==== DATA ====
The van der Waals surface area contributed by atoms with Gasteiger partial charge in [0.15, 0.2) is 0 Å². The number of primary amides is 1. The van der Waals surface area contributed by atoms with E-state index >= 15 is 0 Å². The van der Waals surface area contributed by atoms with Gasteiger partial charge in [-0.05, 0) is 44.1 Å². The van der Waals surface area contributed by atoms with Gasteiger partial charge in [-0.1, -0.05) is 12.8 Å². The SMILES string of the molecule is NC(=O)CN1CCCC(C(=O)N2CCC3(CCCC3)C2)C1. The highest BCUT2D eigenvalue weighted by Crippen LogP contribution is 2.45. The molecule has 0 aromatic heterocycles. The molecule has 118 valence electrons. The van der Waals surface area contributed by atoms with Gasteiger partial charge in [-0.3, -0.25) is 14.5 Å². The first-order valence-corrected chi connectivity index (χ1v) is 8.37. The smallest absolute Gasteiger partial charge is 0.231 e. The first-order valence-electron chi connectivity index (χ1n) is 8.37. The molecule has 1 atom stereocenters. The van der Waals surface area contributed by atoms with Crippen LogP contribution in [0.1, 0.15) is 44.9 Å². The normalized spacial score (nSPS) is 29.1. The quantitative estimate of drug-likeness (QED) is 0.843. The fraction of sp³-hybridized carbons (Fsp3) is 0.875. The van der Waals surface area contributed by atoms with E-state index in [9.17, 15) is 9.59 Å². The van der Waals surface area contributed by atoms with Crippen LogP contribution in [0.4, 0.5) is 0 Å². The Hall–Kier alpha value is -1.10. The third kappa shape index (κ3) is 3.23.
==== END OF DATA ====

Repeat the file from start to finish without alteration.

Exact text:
The van der Waals surface area contributed by atoms with Gasteiger partial charge in [0.15, 0.2) is 0 Å². The number of primary amides is 1. The van der Waals surface area contributed by atoms with E-state index >= 15 is 0 Å². The van der Waals surface area contributed by atoms with Gasteiger partial charge in [-0.05, 0) is 44.1 Å². The van der Waals surface area contributed by atoms with Gasteiger partial charge in [-0.1, -0.05) is 12.8 Å². The SMILES string of the molecule is NC(=O)CN1CCCC(C(=O)N2CCC3(CCCC3)C2)C1. The highest BCUT2D eigenvalue weighted by Crippen LogP contribution is 2.45. The molecule has 0 aromatic heterocycles. The molecule has 118 valence electrons. The van der Waals surface area contributed by atoms with Gasteiger partial charge in [-0.3, -0.25) is 14.5 Å². The first-order valence-corrected chi connectivity index (χ1v) is 8.37. The smallest absolute Gasteiger partial charge is 0.231 e. The first-order valence-electron chi connectivity index (χ1n) is 8.37. The molecule has 1 atom stereocenters. The van der Waals surface area contributed by atoms with Crippen LogP contribution in [0.1, 0.15) is 44.9 Å². The normalized spacial score (nSPS) is 29.1. The quantitative estimate of drug-likeness (QED) is 0.843. The fraction of sp³-hybridized carbons (Fsp3) is 0.875. The van der Waals surface area contributed by atoms with E-state index in [9.17, 15) is 9.59 Å². The van der Waals surface area contributed by atoms with Crippen LogP contribution in [0.4, 0.5) is 0 Å². The Hall–Kier alpha value is -1.10. The third kappa shape index (κ3) is 3.23.